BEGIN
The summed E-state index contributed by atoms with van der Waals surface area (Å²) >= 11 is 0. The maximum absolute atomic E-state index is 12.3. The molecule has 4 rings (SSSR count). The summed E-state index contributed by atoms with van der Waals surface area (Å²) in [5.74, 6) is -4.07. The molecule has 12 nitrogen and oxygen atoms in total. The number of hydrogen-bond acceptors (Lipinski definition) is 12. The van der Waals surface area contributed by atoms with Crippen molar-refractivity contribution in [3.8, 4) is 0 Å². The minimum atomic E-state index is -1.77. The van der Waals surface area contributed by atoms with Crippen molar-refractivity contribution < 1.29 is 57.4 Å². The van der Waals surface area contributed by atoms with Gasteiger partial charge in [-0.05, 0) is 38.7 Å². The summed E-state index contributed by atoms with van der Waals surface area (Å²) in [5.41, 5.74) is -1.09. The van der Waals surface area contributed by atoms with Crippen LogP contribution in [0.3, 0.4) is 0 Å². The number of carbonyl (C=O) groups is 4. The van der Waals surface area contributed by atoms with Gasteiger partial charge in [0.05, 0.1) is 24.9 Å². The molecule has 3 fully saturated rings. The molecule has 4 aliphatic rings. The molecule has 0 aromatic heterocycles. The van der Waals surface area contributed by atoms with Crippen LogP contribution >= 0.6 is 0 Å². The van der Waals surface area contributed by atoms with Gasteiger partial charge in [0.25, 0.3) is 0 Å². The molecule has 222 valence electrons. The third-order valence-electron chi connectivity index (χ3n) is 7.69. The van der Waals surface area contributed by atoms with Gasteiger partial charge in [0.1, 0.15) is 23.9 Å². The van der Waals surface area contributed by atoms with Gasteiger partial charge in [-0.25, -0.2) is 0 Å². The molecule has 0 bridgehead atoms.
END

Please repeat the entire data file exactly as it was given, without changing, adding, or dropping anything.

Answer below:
The summed E-state index contributed by atoms with van der Waals surface area (Å²) >= 11 is 0. The maximum absolute atomic E-state index is 12.3. The molecule has 4 rings (SSSR count). The summed E-state index contributed by atoms with van der Waals surface area (Å²) in [5.74, 6) is -4.07. The molecule has 12 nitrogen and oxygen atoms in total. The number of hydrogen-bond acceptors (Lipinski definition) is 12. The van der Waals surface area contributed by atoms with Crippen molar-refractivity contribution in [3.8, 4) is 0 Å². The minimum atomic E-state index is -1.77. The van der Waals surface area contributed by atoms with Crippen molar-refractivity contribution < 1.29 is 57.4 Å². The van der Waals surface area contributed by atoms with Gasteiger partial charge in [-0.05, 0) is 38.7 Å². The summed E-state index contributed by atoms with van der Waals surface area (Å²) in [5.41, 5.74) is -1.09. The van der Waals surface area contributed by atoms with Crippen LogP contribution in [0.3, 0.4) is 0 Å². The number of carbonyl (C=O) groups is 4. The van der Waals surface area contributed by atoms with Gasteiger partial charge in [0.05, 0.1) is 24.9 Å². The molecule has 3 fully saturated rings. The molecule has 4 aliphatic rings. The molecule has 0 aromatic heterocycles. The van der Waals surface area contributed by atoms with Crippen LogP contribution >= 0.6 is 0 Å². The van der Waals surface area contributed by atoms with Gasteiger partial charge in [0.25, 0.3) is 0 Å². The molecule has 222 valence electrons. The third-order valence-electron chi connectivity index (χ3n) is 7.69. The van der Waals surface area contributed by atoms with Gasteiger partial charge in [0.1, 0.15) is 23.9 Å². The van der Waals surface area contributed by atoms with Gasteiger partial charge in [-0.25, -0.2) is 0 Å². The molecule has 0 bridgehead atoms.